Shamrock Shore (The)

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X:1 T:Shamrock Shore, The M:C L:1/8 R:Air S:Joyce – Ancient Irish Music (1890) Z:AK/Fiddler’s Companion K:Eb E2 | A2 (GA) F2 (GB) | c2f2 (e>c)(BG) | (FE)(FG) E2 E2 | E6 (3Bcd | e2 (de) c2 (de) | f2 (ed) (cB)(GB) | c3G (BG)(EG) | F6 B2 | e2 (de) c2 (de) | f2 (ed) (cB)GB | c3G (BG)(EG) | F6 (3EFG | A2 (GA) F2 (GB) | c2f2 e>cBG | (FE)(FG) E2 E2 | E6 ||



SHAMROCK SHORE, THE (An traig seam roga). Irish, Air (4/4 time). D Major (Joyce, 1909; O’Neill): E Flat Major (Howe, Joyce, 1890). Standard tuning (fiddle). One part. "This air, and one verse of the song, was published for the first time by me in my Ancient Irish Music, from which it is reprinted here. It was a favourite in my young days, and I have several copies of the words printed on ballad sheets" (Joyce). It was mentioned in travellers' accounts as having been a favorite air played on the bagpipes in the latter 18th century (Flood, 1906). Howe’s and Joyce’s (1890) versions are identical.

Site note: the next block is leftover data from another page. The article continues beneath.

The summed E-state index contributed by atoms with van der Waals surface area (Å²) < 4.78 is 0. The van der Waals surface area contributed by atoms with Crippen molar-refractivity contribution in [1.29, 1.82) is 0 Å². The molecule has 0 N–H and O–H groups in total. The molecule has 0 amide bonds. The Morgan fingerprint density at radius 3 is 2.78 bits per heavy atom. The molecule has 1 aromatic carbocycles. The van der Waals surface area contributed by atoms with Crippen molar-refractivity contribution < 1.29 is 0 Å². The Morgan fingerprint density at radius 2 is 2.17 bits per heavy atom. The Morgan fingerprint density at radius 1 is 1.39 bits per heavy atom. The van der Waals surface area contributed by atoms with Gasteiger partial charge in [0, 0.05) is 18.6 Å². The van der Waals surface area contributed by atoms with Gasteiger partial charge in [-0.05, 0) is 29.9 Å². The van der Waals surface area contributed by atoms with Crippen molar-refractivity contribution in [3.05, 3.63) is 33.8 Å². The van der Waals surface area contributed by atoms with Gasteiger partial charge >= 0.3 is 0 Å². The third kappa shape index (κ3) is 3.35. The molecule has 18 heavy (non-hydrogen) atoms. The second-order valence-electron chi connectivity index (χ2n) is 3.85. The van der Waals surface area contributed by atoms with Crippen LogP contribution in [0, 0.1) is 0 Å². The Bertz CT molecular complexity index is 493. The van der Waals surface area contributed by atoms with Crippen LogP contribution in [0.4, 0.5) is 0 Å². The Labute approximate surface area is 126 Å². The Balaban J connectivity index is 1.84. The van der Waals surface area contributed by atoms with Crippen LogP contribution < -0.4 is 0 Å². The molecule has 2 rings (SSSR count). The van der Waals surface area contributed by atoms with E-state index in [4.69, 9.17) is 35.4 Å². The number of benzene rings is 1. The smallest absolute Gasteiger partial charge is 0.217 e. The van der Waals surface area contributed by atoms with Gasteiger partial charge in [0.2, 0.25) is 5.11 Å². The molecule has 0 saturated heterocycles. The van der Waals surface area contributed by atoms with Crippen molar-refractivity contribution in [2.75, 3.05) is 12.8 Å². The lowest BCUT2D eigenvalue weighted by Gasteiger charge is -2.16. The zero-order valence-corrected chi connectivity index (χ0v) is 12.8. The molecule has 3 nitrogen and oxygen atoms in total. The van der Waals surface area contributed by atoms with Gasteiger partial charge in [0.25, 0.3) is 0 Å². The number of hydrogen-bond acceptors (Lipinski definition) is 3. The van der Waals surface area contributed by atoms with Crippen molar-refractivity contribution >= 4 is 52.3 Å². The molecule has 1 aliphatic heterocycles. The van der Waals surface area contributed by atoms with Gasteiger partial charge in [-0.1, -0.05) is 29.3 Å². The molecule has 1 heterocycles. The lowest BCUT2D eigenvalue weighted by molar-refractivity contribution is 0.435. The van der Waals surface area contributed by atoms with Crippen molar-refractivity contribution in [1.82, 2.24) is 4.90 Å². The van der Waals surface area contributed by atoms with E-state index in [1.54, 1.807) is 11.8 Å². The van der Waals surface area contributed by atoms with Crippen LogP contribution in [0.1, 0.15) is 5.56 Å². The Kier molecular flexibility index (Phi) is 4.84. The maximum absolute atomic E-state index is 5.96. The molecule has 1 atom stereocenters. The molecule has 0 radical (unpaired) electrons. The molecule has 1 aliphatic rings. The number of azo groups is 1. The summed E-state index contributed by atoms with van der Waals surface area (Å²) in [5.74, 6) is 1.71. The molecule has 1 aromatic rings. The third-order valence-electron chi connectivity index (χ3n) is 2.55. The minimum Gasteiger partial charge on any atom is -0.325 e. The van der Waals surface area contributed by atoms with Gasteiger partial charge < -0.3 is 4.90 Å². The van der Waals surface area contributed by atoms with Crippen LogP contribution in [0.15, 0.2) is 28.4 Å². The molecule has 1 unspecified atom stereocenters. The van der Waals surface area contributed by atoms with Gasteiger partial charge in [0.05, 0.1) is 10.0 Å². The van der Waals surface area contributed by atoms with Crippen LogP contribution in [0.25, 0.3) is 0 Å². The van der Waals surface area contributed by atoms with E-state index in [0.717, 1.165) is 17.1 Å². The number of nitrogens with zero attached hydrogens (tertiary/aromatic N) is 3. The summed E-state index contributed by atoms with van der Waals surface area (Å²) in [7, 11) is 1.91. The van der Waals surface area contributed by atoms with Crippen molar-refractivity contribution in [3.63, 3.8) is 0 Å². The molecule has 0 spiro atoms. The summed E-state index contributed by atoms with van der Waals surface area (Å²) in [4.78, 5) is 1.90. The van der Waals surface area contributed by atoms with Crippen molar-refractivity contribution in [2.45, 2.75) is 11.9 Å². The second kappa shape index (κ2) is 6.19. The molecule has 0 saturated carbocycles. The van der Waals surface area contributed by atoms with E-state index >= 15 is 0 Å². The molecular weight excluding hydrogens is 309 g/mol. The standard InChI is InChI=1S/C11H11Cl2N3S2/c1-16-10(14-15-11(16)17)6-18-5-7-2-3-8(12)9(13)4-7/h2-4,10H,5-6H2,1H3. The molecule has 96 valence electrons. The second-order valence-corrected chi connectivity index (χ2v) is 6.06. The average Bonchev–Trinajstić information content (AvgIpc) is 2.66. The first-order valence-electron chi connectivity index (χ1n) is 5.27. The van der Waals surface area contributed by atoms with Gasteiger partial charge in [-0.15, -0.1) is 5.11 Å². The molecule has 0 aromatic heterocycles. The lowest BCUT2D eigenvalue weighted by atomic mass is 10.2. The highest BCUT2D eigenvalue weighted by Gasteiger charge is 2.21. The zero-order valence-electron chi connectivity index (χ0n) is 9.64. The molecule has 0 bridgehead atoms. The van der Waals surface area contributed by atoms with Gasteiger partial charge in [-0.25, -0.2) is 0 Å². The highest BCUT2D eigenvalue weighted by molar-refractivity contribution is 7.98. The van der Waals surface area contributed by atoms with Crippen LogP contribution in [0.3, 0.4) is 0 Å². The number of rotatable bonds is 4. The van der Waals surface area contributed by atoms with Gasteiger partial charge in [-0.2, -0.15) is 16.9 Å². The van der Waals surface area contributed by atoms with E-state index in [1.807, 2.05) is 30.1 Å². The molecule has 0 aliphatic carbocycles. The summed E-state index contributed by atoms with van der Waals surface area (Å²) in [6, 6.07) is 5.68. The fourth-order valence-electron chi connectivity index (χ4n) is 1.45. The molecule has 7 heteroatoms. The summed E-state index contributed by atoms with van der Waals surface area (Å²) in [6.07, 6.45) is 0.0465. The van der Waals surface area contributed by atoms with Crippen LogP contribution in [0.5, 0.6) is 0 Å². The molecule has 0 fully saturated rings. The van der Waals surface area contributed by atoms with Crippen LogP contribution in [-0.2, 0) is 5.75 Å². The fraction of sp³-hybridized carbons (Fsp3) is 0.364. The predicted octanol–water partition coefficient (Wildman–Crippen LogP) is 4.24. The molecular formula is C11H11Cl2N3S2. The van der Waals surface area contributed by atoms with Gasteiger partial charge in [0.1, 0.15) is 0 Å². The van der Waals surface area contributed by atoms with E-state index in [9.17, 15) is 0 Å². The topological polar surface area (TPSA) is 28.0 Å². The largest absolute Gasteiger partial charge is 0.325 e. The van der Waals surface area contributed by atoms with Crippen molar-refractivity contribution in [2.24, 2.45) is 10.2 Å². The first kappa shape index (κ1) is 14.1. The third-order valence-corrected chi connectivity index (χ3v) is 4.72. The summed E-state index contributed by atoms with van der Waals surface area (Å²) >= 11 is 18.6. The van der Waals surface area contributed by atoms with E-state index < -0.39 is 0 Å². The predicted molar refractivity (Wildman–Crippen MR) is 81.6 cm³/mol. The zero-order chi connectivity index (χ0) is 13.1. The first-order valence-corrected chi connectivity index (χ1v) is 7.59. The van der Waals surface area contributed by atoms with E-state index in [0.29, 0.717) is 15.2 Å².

In early spring when small birds sing and lambkins sport and play,
My way I took, my friends forsook, and came to Dublin quay;
I enter’d as a passenger, and to England I sailed o’er;
I bade farewell to all my friends, and I left the shamrock shore. ....... [Joyce, 1890]

Ye muses mine, with me combine and grant me your relief,
While here alone I sigh and moan, I'm overwhelmed with grief:
While here alone I sigh and moan far from my friends and home;
My troubled mind no rest can find since I left the Shamrock shore. .......[Joyce, 1909]

The version usually heard in modern times (as, for example, from the Boys of the Lough {“Piper’s Broken Finger”}) begins:

From Derry quay we sailed away on the twenty-third of May
We were taken on board by a pleasant crew, bound for Amerikay
Fresh water then we did take on, five thousand gallons or more
In case we'd run short going to New York far away from the shamrock shore.

Then fare thee well, sweet Liza dear and likewise unto Derry town
And twice farewell to my comrades brave that dwell on that sainted ground
If fame or fortune shall favour me, and I to have money in store
I'll go back and I'll wed the wee lassie I left on Paddy's green shamrock shore.


Additional notes
Source for notated version : - noted from the singing of Joseph Martin (Co. Limerick), but it is well known in Munster [Joyce].

Printed sources : - Howe (1000 Jigs and Reels), c. 1867; p. 20. Elias Howe (Howe’s 500 Irish Melodies Ancient and Modern), Boston, c. 1880; p. 502 (a collection of “Irish” tunes from previous Howe publications, plus 200 tunes from P.M. Joyce’s 1873 Ancient Irish Music). Joyce (Ancient Irish Music), 1890; No. 42, p. 44. Joyce (Old Irish Folk Music and Songs), 1909; No. 415, pp. 226-227. O'Neill (Music of Ireland: 1850 Melodies), 1903; No. 48, p. 9.






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